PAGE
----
"Staff-to-student ratios in higher education are now worse than in schools" - The Times Higher , November 11.
From: The Director, Teaching Quality Unit
I am writing to let you know that this university has further increased its TAMS (Teaching Accommodation Minimums). The new figures are as follows: Undergraduate seminars : Minimum 26 students
One-to-one tutorials : Minimum 15 students.
To help staff cope with this increased throughput, the TQU has devised the following DAMS (Density Alleviation Measures):
Calling the Register : Taking the register in expanded seminar conditions can use up to one-eighth of the total available time. This is greatly reduced by the electronic register system currently being tested in medieval history in which bar codes are attached to student clothing, which register when a student enters a seminar room. But, until this has been rolled out campus-wide, tutors should save time by encouraging students with four or more syllables in their name to adopt a sobriquet
Getting to the blackboard : The complex problem of reaching one's blackboard through a high-density seminar group may readily be resolved by attaching the chalk to a 5ft pointer. Board writing can then be handled from the comfort of one's desk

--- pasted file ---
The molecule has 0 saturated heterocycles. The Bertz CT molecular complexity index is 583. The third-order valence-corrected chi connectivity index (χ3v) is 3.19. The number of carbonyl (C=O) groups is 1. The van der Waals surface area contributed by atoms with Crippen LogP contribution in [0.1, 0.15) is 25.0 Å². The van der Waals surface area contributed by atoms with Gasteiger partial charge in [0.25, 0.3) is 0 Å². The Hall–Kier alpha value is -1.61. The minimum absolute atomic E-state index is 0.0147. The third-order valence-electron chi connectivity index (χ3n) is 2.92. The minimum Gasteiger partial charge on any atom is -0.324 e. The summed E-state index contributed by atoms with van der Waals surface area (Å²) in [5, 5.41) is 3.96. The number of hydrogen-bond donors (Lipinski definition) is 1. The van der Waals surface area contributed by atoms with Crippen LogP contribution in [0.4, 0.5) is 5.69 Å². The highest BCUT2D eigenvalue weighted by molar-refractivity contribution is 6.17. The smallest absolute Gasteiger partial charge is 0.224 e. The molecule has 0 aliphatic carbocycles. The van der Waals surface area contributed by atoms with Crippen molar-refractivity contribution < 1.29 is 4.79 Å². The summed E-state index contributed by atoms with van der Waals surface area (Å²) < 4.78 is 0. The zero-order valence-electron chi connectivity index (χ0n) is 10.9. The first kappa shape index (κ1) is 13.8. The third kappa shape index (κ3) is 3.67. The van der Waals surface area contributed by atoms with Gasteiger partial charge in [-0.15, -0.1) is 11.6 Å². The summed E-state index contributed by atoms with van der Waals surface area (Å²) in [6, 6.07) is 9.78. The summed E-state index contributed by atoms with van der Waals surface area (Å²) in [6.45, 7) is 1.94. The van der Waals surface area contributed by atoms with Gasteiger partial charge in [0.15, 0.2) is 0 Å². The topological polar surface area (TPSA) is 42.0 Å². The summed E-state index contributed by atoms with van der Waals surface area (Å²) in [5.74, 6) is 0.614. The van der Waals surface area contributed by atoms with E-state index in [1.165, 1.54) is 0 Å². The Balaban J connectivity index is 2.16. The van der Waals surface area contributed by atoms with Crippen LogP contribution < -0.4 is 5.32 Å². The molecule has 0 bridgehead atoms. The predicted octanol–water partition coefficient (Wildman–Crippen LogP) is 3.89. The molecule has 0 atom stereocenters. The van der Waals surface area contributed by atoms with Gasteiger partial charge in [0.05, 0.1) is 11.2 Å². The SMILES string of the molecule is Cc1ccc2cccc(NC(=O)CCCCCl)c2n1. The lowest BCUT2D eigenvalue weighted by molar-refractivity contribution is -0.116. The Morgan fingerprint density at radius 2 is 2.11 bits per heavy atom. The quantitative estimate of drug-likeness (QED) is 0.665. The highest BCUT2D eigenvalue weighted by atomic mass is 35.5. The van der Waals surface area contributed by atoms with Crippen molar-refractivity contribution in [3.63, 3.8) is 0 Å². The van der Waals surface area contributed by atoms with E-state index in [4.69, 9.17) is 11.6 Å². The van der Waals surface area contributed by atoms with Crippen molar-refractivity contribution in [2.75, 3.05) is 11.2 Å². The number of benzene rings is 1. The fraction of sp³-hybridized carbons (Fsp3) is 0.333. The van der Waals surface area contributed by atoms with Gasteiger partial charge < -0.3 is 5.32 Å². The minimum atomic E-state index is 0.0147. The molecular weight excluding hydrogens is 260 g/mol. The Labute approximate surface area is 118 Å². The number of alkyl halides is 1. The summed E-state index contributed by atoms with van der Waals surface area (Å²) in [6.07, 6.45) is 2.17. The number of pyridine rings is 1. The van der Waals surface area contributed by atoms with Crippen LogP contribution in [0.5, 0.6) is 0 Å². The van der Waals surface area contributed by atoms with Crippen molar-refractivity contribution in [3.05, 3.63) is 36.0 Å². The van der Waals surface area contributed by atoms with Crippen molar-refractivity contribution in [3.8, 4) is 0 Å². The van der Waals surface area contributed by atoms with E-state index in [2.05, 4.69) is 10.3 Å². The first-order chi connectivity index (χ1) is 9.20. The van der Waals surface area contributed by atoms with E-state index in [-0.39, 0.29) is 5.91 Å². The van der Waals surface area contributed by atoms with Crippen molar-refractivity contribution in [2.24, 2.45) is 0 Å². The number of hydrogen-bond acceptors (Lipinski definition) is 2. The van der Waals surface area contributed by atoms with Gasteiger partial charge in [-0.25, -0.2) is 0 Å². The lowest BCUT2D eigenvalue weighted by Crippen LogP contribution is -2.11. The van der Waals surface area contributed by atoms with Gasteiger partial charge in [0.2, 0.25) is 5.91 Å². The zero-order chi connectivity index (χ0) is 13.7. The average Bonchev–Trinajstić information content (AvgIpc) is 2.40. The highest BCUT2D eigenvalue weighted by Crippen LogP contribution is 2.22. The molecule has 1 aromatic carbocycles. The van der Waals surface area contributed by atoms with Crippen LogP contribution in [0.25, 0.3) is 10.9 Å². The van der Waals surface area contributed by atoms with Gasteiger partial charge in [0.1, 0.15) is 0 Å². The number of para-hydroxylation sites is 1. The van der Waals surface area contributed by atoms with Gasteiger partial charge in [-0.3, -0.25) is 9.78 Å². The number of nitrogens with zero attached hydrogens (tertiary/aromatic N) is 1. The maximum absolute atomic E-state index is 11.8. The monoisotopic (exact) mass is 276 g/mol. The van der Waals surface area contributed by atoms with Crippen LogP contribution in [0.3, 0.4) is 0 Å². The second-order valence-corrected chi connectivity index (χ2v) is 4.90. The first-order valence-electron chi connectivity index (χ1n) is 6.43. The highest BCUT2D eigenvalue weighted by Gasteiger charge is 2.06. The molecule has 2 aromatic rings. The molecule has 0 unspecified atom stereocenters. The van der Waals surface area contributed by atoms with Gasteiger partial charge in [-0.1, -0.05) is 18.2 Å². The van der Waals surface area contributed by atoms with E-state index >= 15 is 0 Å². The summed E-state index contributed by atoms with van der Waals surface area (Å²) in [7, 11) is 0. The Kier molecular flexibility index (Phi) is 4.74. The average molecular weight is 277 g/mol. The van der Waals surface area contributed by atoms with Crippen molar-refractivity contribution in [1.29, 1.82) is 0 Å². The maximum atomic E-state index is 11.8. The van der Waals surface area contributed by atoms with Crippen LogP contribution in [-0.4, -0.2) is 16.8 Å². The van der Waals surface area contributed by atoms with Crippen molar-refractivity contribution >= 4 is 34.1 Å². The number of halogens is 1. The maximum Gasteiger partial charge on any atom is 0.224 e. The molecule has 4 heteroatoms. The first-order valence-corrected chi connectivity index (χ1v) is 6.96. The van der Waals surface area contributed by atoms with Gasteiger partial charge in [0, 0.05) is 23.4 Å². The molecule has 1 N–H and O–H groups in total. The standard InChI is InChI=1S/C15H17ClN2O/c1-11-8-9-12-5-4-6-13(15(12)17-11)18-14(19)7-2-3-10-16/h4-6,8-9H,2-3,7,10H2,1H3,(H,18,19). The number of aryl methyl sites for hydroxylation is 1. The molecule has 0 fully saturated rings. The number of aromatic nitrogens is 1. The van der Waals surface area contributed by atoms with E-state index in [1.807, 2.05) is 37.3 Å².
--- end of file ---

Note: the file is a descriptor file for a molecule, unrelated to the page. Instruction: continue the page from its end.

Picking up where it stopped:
People at the back : Difficulties in seeing students at the back can be alleviated by use of a Crowd Periscope. These may also be used for backward viewing on occasions where spatial-density optimisation requires some students to sit on the window ledge
Maximising contributions : Tutors who wish to ensure contributions from every member of the seminar might adopt Choral Answering. Instead of putting a question to a single student, several named students are asked the same question simultaneously. The fastest answer receives the highest mark.
Another promising approach undergoing trials in psychology involves "down weeks" in which half of the group is "stood down" (asked to remain mute) every other week.
I hope this clarifies things.
Christopher Fearnley-Heppingstall (Director, TQA Unit)